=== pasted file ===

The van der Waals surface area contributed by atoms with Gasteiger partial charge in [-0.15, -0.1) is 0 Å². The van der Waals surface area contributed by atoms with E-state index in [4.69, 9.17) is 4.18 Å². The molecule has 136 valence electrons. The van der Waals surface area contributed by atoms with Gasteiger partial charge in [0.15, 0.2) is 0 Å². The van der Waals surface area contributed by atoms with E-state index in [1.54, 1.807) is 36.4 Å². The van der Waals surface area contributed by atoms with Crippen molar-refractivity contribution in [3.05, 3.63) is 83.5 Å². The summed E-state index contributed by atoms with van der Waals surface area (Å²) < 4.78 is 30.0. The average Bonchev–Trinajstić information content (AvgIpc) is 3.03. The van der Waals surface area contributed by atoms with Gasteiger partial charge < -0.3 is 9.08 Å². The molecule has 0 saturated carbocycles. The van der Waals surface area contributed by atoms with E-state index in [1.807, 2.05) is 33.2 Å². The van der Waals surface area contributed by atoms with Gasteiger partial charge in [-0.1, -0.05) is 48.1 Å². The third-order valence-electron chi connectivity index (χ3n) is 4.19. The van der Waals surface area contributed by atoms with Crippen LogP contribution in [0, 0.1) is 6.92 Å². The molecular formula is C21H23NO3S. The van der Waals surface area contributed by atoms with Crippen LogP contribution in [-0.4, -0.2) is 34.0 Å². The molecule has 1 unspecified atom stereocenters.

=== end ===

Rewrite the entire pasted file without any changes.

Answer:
The van der Waals surface area contributed by atoms with Gasteiger partial charge in [-0.15, -0.1) is 0 Å². The van der Waals surface area contributed by atoms with E-state index in [4.69, 9.17) is 4.18 Å². The molecule has 136 valence electrons. The van der Waals surface area contributed by atoms with Gasteiger partial charge in [0.15, 0.2) is 0 Å². The van der Waals surface area contributed by atoms with E-state index in [1.54, 1.807) is 36.4 Å². The van der Waals surface area contributed by atoms with Crippen molar-refractivity contribution in [3.05, 3.63) is 83.5 Å². The summed E-state index contributed by atoms with van der Waals surface area (Å²) < 4.78 is 30.0. The average Bonchev–Trinajstić information content (AvgIpc) is 3.03. The van der Waals surface area contributed by atoms with Gasteiger partial charge < -0.3 is 9.08 Å². The molecule has 0 saturated carbocycles. The van der Waals surface area contributed by atoms with E-state index in [1.807, 2.05) is 33.2 Å². The van der Waals surface area contributed by atoms with Gasteiger partial charge in [-0.1, -0.05) is 48.1 Å². The third-order valence-electron chi connectivity index (χ3n) is 4.19. The van der Waals surface area contributed by atoms with Crippen LogP contribution in [0, 0.1) is 6.92 Å². The molecular formula is C21H23NO3S. The van der Waals surface area contributed by atoms with Crippen LogP contribution in [-0.4, -0.2) is 34.0 Å². The molecule has 1 unspecified atom stereocenters.